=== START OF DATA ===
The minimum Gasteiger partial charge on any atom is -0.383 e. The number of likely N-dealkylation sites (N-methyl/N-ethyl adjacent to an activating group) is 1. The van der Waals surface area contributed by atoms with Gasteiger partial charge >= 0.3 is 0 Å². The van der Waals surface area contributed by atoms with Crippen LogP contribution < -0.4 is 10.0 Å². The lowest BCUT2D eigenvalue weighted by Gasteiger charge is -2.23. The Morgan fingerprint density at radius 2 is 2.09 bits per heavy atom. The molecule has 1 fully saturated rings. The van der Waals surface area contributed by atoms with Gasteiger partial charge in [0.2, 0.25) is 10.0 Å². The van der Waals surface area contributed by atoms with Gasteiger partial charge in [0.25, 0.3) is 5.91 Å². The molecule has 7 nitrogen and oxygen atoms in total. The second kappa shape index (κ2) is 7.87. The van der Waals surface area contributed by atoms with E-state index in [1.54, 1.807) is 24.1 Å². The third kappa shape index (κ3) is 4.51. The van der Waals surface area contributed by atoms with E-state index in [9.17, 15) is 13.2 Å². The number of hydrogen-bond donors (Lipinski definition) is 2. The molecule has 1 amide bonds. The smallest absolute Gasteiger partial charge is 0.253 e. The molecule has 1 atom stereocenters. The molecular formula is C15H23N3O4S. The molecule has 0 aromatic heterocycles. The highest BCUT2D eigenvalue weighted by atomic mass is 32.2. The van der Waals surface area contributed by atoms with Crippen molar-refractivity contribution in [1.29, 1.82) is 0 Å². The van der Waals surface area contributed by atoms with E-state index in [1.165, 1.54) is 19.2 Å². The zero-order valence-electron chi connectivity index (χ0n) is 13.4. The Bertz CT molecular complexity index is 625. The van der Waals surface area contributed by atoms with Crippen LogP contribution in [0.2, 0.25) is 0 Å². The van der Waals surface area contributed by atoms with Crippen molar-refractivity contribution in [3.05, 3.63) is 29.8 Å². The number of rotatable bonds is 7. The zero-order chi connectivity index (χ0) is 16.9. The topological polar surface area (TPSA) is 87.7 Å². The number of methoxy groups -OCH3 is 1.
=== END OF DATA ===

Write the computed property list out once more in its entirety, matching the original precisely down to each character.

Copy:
The minimum Gasteiger partial charge on any atom is -0.383 e. The number of likely N-dealkylation sites (N-methyl/N-ethyl adjacent to an activating group) is 1. The van der Waals surface area contributed by atoms with Gasteiger partial charge >= 0.3 is 0 Å². The van der Waals surface area contributed by atoms with Crippen LogP contribution < -0.4 is 10.0 Å². The lowest BCUT2D eigenvalue weighted by Gasteiger charge is -2.23. The Morgan fingerprint density at radius 2 is 2.09 bits per heavy atom. The molecule has 1 fully saturated rings. The van der Waals surface area contributed by atoms with Gasteiger partial charge in [0.2, 0.25) is 10.0 Å². The van der Waals surface area contributed by atoms with Gasteiger partial charge in [0.25, 0.3) is 5.91 Å². The molecule has 7 nitrogen and oxygen atoms in total. The second kappa shape index (κ2) is 7.87. The van der Waals surface area contributed by atoms with E-state index in [1.54, 1.807) is 24.1 Å². The third kappa shape index (κ3) is 4.51. The van der Waals surface area contributed by atoms with E-state index in [9.17, 15) is 13.2 Å². The number of hydrogen-bond donors (Lipinski definition) is 2. The molecule has 1 amide bonds. The smallest absolute Gasteiger partial charge is 0.253 e. The molecule has 1 atom stereocenters. The molecular formula is C15H23N3O4S. The molecule has 0 aromatic heterocycles. The highest BCUT2D eigenvalue weighted by atomic mass is 32.2. The van der Waals surface area contributed by atoms with Crippen molar-refractivity contribution in [1.29, 1.82) is 0 Å². The van der Waals surface area contributed by atoms with E-state index in [1.165, 1.54) is 19.2 Å². The zero-order valence-electron chi connectivity index (χ0n) is 13.4. The Bertz CT molecular complexity index is 625. The van der Waals surface area contributed by atoms with Crippen LogP contribution in [0.2, 0.25) is 0 Å². The van der Waals surface area contributed by atoms with Crippen molar-refractivity contribution in [3.05, 3.63) is 29.8 Å². The number of rotatable bonds is 7. The zero-order chi connectivity index (χ0) is 16.9. The topological polar surface area (TPSA) is 87.7 Å². The number of methoxy groups -OCH3 is 1.